Scientists in Australia have revealed how malaria parasites cause an inflammatory reaction that disrupts the body's ability to provide protection against the disease. They believe that this discovery could help invent new or improve existing malaria vaccines by boosting key immune cells.

Researchers from Melbourne's Walter and Eliza Hall Institute determined why the immune system fails to develop immunity during malaria infection. According to them, inflammatory molecules released by the body to fight the infection caused by Plasmodium falciparum prevent the production of antibodies.

"We have now shown that it was a double-edged sword: the strong inflammatory reaction that accompanies and in fact drives severe clinical malaria is also responsible for silencing the key immune cells needed for long-term protection against the parasite," lead author Diana Hansen said in a press release. "Specialised immune cells called helper T cells join forces with B cells to generate these protective antibodies. However, we showed that during malaria infection critical inflammatory molecules actually arrest development of helper T cells and therefore the B cells don't get the necessary instructions to make antibodies."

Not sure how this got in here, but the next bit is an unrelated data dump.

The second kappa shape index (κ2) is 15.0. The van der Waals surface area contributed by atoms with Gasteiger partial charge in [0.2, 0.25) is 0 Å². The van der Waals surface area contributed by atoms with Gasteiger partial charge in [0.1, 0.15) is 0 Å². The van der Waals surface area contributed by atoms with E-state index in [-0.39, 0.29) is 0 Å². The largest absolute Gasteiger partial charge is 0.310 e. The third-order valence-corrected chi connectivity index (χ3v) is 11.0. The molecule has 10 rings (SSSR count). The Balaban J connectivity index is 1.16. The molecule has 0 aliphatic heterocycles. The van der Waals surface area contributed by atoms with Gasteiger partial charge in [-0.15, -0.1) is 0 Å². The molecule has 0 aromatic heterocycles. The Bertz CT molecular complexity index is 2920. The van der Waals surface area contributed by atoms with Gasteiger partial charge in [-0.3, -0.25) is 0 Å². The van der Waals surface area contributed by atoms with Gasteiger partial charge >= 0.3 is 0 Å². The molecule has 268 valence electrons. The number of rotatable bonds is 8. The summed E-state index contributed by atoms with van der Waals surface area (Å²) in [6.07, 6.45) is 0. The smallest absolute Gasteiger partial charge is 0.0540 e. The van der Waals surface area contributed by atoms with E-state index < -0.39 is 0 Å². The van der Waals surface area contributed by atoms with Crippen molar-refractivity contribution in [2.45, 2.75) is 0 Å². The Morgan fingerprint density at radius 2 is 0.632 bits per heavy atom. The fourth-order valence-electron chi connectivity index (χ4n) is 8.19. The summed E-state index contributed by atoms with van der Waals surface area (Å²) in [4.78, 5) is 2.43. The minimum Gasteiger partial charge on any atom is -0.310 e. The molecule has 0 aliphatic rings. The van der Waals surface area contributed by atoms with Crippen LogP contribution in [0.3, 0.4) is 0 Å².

The World Health Organisation reported that there are 214 million cases of malaria and 438,000 deaths globally as of September 2015. However, malaria incidences have fallen by 37 percent since 2000. At the same time, mortality has reduced by 60 percent.

Hansen added that treating the disease has always been difficult because the body is not good at developing long-lasting immunity. It can take up to two decades for someone to build up strong immunity to be protected. During such period, people exposed to malaria are prone to reinfection, can become sick several times and spread the disease.

Nevertheless, researchers are optimistic that their finding can lead to new breakthroughs in treating malaria or lay the foundation for the construction of new malaria vaccines. Hansen is also hopeful that the results may help previously ineffective vaccines.

“This research opens the door to therapeutic approaches to accelerate development of protective immunity to malaria and improve efficacy of malaria vaccines," Hansen said. "Until now, malaria vaccines have had disappointing results. We can now see a way of improving these responses, by tailoring or augmenting the vaccine to boost development of helper T cells that will enable the body to make protective antibodies that target the malaria parasites."